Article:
“Guns are a plague on too many of our communities,” Quinn, a Democrat, said in a statement. “Making sure guns do not fall into the wrong hands is critical to keeping the people of Illinois safe. This commonsense law will help our law enforcement crack down on crime and make our streets safer.”
The expanded background checks go into effect on January 1, 2014.
Michael Tomasky: Julian Assange Loves Rand Paul and His ‘Very Principled Positions’
Julian Assange, who back when he roamed the earth freely used to do things like show up on the steps of St. Paul’s to protest the wrongs of capitalism, has now apparently placed his faith in the man who is arguably the capitalists’ single biggest lickspittle in Washington, Sen. Rand Paul (R-KY). In and of itself, this is only mildly interesting. But Assange’s admirers on the left are so seduced by his oppositionalist posture and his desire to stick it to the man (as long as the man is the government of the United States) that they seem willing to follow him off any cliff, maybe even the cliff of voting for Paul in 2016. It’s a jejune politics, and ultimately a politics of leisure. No one whose day-to-day life is materially affected by the question of who is in office has time for such silly games, and therefore, no one who purports to be in solidarity with those people should either.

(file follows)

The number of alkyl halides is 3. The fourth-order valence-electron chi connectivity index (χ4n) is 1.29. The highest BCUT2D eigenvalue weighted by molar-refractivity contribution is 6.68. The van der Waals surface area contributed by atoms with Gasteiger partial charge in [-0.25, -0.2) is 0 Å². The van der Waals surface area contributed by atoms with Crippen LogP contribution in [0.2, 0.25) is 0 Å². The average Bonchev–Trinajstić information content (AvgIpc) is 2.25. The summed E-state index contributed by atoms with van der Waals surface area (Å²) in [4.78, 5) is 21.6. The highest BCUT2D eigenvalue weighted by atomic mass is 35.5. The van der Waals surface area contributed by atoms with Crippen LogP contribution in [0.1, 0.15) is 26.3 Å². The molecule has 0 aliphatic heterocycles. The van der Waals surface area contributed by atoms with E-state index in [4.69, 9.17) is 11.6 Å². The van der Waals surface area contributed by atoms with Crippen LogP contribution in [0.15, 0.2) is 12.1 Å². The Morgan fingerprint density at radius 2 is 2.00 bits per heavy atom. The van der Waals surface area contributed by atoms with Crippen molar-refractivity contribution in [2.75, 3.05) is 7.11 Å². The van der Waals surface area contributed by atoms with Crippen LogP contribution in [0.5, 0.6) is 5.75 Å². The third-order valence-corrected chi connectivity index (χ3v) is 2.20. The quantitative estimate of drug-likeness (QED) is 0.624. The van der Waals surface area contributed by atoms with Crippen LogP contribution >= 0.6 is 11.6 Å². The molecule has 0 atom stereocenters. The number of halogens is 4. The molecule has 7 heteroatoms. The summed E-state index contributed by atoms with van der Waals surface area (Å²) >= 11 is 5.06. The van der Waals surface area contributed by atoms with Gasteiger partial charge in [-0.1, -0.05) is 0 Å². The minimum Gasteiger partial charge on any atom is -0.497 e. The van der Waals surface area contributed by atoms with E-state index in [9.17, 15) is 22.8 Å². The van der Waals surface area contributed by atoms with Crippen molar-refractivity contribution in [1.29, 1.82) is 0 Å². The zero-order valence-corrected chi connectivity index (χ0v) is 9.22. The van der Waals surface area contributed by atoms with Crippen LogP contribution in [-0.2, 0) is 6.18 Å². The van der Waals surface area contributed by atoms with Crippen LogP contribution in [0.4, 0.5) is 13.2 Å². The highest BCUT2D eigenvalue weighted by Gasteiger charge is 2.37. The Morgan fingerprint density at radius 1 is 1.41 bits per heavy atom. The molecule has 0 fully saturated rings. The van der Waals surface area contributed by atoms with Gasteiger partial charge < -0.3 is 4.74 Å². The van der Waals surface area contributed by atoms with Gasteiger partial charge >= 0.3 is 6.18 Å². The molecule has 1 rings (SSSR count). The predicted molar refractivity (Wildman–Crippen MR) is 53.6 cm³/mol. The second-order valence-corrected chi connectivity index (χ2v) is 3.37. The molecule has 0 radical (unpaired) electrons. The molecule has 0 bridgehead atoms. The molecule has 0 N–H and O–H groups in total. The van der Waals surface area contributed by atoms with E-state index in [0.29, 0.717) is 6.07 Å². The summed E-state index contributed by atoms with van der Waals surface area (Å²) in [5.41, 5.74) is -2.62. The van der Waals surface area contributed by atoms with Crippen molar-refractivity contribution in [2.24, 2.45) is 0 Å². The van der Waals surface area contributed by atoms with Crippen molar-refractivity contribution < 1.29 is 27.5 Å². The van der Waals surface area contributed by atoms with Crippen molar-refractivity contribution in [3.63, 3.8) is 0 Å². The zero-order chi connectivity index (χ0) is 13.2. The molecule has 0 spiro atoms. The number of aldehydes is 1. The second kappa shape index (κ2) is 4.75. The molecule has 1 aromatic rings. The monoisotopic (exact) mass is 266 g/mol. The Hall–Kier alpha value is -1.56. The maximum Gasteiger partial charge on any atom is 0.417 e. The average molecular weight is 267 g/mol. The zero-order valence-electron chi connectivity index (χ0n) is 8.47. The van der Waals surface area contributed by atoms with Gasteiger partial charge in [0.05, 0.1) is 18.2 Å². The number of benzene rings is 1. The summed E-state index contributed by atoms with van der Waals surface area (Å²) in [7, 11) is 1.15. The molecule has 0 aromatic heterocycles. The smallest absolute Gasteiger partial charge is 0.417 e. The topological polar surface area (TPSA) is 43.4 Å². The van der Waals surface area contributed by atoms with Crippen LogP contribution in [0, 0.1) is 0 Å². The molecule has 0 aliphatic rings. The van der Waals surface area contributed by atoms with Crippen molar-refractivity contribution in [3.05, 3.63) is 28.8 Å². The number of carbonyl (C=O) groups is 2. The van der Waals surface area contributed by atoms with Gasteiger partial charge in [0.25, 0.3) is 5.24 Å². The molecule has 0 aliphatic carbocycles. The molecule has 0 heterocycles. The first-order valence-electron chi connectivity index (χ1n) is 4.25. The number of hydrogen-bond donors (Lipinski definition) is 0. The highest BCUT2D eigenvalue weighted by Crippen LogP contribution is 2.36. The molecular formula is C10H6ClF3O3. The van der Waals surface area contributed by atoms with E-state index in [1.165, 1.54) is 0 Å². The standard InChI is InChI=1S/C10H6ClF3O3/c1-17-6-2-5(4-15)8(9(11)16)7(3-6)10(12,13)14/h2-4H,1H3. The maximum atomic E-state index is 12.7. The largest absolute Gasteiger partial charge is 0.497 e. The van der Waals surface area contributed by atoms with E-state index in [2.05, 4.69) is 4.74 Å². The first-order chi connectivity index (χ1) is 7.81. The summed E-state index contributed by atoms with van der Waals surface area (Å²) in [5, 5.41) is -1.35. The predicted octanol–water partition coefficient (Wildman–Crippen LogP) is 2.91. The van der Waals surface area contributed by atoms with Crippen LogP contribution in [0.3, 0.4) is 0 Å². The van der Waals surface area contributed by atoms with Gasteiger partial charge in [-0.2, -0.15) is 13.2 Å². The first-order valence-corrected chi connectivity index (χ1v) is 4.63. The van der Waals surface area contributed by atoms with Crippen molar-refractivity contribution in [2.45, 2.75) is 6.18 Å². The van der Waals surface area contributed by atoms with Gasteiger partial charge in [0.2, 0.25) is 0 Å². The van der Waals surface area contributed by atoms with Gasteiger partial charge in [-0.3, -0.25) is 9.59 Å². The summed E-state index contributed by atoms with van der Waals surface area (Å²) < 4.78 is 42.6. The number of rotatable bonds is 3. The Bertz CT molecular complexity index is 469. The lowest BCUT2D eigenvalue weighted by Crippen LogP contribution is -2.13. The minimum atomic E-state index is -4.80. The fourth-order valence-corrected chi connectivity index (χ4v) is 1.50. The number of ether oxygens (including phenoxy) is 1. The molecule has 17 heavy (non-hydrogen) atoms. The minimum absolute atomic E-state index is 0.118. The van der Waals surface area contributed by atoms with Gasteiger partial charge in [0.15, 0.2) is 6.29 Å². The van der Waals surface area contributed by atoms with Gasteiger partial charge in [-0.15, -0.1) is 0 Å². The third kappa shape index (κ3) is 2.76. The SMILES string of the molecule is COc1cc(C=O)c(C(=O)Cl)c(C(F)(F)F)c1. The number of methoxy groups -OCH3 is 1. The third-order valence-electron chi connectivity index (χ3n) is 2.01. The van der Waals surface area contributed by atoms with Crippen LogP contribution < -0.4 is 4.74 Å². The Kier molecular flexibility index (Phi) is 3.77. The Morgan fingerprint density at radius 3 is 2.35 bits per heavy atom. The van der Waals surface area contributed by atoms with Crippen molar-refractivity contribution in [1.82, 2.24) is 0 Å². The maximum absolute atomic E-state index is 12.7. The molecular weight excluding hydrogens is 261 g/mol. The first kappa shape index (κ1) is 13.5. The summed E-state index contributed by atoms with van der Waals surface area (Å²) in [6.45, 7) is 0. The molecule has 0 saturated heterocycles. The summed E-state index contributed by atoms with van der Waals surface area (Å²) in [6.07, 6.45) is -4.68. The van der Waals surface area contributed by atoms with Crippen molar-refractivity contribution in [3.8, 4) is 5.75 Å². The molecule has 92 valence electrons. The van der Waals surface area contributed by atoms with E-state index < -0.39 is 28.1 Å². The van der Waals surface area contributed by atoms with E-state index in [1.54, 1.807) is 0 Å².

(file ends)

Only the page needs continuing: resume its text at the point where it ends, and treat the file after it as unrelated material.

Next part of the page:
… these seemingly left-wing anti-establishment types should never be trusted. These are just playtime politics, luxuries for the leisure class. If you want a real left-winger, I say stick with Marx. At least he understood that politics is chiefly about economic relations. Anyone who doesn’t understand that is sending you down blind alleys, knows little about politics to begin with, and should be shunned by anyone who claims to be anywhere on the broad left side of the spectrum.
They carried signs that demanded “Voting Rights,” “Jobs for All” and “Decent Housing.” They protested the vigilante killing of an unarmed black teenager in the South and his killer’s acquittal. They denounced racial profiling in the country’s largest city.
This isn’t 1963 but 2013, when so many of the issues that gave rise to the March on Washington fifty years ago remain unfulfilled or under siege today. That’s why, on August 24, a broad coalition of civil rights organizations, unions, progressive groups and Democratic Party leaders will rally at the Lincoln Memorial and proceed to the Martin Luther King Jr. Memorial to honor the fiftieth anniversary of the march and dramatize the contemporary fight. (President Obama will participate in a separate event commemorating the official anniversary on August 28.)
The Supreme Court’s decision gutting the Voting Rights Act in late June and the acquittal of George Zimmerman less than three weeks later make this year’s march “exponentially more urgent” with respect to pressuring Congress and arousing the conscience of the nation, says Ben Jealous, president of the NAACP, a co-sponsor of the march.